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Genetic determinants in head and neck squamous cell carcinoma and their influence on global personalized medicine

View Article: PubMed Central - PubMed

ABSTRACT

While sequencing studies have provided an improved understanding of the genetic landscape of head and neck squamous cell carcinomas (HNSCC), there remains a significant lack of genetic data derived from non-Caucasian cohorts. Additionally, there is wide variation in HNSCC incidence and mortality worldwide both between and within various geographic regions. These epidemiologic differences are in part accounted for by varying exposure to environmental risk factors such as tobacco, alcohol, high risk human papilloma viruses and betel quid. However, inherent genetic factors may also play an important role in this variability. As limited sequencing data is available for many populations, the involvement of unique genetic factors in HNSCC pathogenesis from epidemiologically diverse groups is unknown. Here, we review current knowledge about the epidemiologic, environmental, and genetic variation in HNSCC cohorts globally and discuss future studies necessary to further our understanding of these differences. Long-term, a more complete understanding of the genetic drivers found in diverse HNSCC cohorts may help the development of personalized medicine protocols for patients with rare or complex genetic events.

No MeSH data available.


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Prevalence of key genetic aberrations in 24 black and 208 white HPV-negative patients (TCGA HNSCC cohort), 37 HPV-negative Indian patients (ICGC HNSCC cohort), 16 Indian HPV-negative patients (Krishnan cohort), and 60 patients from Singapore of unidentified HPV status (Vettore cohort) [1, 16–18]PIK3CA and NOTCH1 mutations only are reported for the Krishnan cohort. NOTCH1 mutation prevalence only is reported for the Vettore cohort. * indicates significant differences between white and black TCGA cohorts. † indicates significant differences between white TCGA and Indian ICGC cohorts. ‡ indicates significant differences between white TCGA and Vettore cohorts. # indicates significant differences between white TCGA and Krishnan cohorts.
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Figure 3: Prevalence of key genetic aberrations in 24 black and 208 white HPV-negative patients (TCGA HNSCC cohort), 37 HPV-negative Indian patients (ICGC HNSCC cohort), 16 Indian HPV-negative patients (Krishnan cohort), and 60 patients from Singapore of unidentified HPV status (Vettore cohort) [1, 16–18]PIK3CA and NOTCH1 mutations only are reported for the Krishnan cohort. NOTCH1 mutation prevalence only is reported for the Vettore cohort. * indicates significant differences between white and black TCGA cohorts. † indicates significant differences between white TCGA and Indian ICGC cohorts. ‡ indicates significant differences between white TCGA and Vettore cohorts. # indicates significant differences between white TCGA and Krishnan cohorts.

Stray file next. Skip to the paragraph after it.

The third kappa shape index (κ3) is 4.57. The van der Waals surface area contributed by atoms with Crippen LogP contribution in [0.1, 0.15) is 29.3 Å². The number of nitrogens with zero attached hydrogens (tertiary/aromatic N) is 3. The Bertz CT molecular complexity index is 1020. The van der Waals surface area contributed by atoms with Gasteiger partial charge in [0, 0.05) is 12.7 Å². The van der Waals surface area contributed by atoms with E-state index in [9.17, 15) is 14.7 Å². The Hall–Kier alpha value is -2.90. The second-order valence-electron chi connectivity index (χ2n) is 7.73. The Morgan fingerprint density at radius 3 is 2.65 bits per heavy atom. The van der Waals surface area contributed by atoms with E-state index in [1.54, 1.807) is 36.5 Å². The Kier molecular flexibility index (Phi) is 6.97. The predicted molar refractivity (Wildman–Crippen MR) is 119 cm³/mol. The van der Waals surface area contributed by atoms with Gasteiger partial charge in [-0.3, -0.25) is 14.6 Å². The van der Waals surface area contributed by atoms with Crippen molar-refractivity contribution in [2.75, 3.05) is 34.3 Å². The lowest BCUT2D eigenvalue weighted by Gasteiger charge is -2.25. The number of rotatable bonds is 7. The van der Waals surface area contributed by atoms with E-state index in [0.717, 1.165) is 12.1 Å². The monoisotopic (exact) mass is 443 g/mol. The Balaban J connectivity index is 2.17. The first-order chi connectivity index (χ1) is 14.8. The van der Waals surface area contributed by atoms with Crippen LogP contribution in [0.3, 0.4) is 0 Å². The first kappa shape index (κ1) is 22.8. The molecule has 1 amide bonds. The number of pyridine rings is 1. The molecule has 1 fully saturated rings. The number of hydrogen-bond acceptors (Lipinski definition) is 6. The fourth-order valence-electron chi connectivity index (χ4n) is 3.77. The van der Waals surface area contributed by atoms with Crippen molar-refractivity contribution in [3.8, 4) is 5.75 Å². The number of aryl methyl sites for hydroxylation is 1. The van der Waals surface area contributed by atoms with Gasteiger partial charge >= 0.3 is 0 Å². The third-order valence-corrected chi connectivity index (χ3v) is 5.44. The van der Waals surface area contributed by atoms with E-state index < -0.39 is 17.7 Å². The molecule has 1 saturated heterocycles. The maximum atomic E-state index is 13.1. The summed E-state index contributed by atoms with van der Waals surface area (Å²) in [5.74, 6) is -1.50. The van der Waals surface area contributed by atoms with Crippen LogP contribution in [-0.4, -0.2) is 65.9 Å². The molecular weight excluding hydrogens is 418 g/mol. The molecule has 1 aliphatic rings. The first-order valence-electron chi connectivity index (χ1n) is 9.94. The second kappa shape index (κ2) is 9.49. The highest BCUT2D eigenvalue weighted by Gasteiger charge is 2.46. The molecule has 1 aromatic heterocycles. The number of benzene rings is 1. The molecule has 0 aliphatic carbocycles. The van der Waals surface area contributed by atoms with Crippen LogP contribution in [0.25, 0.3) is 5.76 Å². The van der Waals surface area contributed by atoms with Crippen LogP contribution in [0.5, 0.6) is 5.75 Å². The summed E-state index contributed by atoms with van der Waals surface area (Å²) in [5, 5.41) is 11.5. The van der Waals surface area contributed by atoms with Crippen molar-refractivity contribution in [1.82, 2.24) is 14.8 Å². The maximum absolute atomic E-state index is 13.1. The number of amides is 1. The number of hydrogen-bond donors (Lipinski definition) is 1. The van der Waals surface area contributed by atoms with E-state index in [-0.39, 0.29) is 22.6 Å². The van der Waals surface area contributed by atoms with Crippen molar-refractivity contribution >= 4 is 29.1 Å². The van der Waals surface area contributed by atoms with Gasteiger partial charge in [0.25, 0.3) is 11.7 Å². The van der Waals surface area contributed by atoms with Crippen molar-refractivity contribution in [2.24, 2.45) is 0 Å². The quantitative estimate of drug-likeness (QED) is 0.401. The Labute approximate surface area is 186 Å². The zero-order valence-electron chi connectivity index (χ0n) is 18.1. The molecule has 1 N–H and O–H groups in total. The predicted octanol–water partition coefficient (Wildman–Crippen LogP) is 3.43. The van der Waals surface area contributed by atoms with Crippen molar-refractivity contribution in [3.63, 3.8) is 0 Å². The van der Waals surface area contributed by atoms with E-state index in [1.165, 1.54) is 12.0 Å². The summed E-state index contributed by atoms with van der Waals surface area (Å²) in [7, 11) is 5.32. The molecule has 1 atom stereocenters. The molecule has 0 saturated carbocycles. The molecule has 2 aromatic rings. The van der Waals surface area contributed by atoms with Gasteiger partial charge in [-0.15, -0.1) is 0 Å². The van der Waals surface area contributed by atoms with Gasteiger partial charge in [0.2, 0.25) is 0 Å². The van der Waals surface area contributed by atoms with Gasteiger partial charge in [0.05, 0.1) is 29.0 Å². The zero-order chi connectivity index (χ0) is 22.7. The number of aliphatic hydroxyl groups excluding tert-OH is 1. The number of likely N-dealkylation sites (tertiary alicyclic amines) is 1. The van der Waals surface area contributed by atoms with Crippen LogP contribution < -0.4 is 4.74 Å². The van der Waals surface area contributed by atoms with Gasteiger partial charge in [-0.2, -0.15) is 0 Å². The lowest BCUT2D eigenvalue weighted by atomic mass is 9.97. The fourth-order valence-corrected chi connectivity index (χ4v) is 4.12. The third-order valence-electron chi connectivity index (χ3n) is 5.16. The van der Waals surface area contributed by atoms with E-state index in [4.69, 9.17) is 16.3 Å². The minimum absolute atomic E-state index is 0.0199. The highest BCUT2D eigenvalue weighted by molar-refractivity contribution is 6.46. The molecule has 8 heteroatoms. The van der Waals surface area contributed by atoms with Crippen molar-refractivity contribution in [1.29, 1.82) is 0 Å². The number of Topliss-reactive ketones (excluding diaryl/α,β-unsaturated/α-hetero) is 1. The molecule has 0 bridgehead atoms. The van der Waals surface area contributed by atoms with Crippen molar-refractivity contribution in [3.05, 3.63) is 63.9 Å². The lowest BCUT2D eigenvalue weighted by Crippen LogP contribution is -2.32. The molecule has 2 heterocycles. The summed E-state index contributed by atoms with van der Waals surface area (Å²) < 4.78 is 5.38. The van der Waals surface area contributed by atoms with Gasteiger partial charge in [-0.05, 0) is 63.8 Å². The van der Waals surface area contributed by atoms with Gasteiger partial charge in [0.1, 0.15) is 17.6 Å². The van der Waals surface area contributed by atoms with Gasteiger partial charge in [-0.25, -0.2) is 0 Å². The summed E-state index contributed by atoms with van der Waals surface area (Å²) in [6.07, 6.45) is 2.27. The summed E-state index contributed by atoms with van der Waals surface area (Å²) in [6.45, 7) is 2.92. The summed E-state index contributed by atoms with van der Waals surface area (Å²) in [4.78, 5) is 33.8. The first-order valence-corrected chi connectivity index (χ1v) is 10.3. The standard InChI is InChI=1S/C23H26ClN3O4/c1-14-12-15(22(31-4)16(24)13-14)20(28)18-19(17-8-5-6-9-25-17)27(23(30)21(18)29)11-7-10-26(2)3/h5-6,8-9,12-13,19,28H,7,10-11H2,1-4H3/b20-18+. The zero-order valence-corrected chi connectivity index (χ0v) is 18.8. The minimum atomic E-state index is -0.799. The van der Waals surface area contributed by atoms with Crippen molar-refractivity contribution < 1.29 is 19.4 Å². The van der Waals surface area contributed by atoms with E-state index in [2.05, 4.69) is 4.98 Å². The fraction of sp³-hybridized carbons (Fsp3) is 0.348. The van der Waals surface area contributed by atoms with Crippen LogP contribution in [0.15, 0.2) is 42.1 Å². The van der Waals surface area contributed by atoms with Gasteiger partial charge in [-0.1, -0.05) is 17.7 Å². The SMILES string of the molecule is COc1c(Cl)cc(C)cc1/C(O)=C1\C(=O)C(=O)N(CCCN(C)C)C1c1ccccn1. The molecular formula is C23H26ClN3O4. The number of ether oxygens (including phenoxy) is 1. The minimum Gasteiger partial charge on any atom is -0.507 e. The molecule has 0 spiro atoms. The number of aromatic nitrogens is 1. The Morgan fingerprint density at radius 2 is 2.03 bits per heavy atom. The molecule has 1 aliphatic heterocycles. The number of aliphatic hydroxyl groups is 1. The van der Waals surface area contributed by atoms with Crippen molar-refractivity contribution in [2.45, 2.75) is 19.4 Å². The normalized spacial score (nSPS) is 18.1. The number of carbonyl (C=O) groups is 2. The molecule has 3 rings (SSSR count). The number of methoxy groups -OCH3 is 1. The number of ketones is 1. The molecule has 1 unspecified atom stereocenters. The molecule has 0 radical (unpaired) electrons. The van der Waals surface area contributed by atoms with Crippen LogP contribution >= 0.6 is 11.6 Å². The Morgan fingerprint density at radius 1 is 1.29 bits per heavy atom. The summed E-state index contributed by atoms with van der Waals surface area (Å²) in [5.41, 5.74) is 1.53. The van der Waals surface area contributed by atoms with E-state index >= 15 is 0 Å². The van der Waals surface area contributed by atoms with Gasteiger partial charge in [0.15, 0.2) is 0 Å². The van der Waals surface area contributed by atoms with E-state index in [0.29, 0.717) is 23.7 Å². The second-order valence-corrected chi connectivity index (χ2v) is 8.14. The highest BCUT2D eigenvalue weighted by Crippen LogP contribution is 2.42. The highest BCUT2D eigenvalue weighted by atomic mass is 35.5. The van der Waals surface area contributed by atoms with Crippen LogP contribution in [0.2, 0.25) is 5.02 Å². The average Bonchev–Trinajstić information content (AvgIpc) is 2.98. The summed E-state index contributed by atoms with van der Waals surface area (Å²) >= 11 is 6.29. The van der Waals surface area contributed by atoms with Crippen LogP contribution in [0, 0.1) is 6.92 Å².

Mentions: Despite the majority of HNSCCs occurring in non- American populations (incidence rate of 60,000 annually in the US vs 490,000 annually in the rest of world), NGS studies have been limited to cohorts of primarily European ancestry and not other ethnic groups or epidemiologic populations. TCGA and the International Cancer Genome Consortium (ICGC) reported sequencing for cohorts of HNSCC patients in the United States and India, respectively [1, 18]. In the TCGA cohort, the majority of these patients were white (242/279, 86.7%), with only 25/279 (9.0%) black. Different mutational profiles were evidenced between black and white HPV-negative patients (Figure 3). For instance, black patients have significantly higher rates of BIRC2/3 amplification compared to white HNSCC patients in this study (25.0% vs 4.3%, p < 0.001). Although they do not reach statistical significance, blacks also trend toward decreased EGFR (4.2% vs 13.5%, p = 0.19) and increased FGFR1 (16.7% vs 9.1%, p = 0.24) amplification. Other genetic aberrations were similar between these two ethnic groups [77, 78].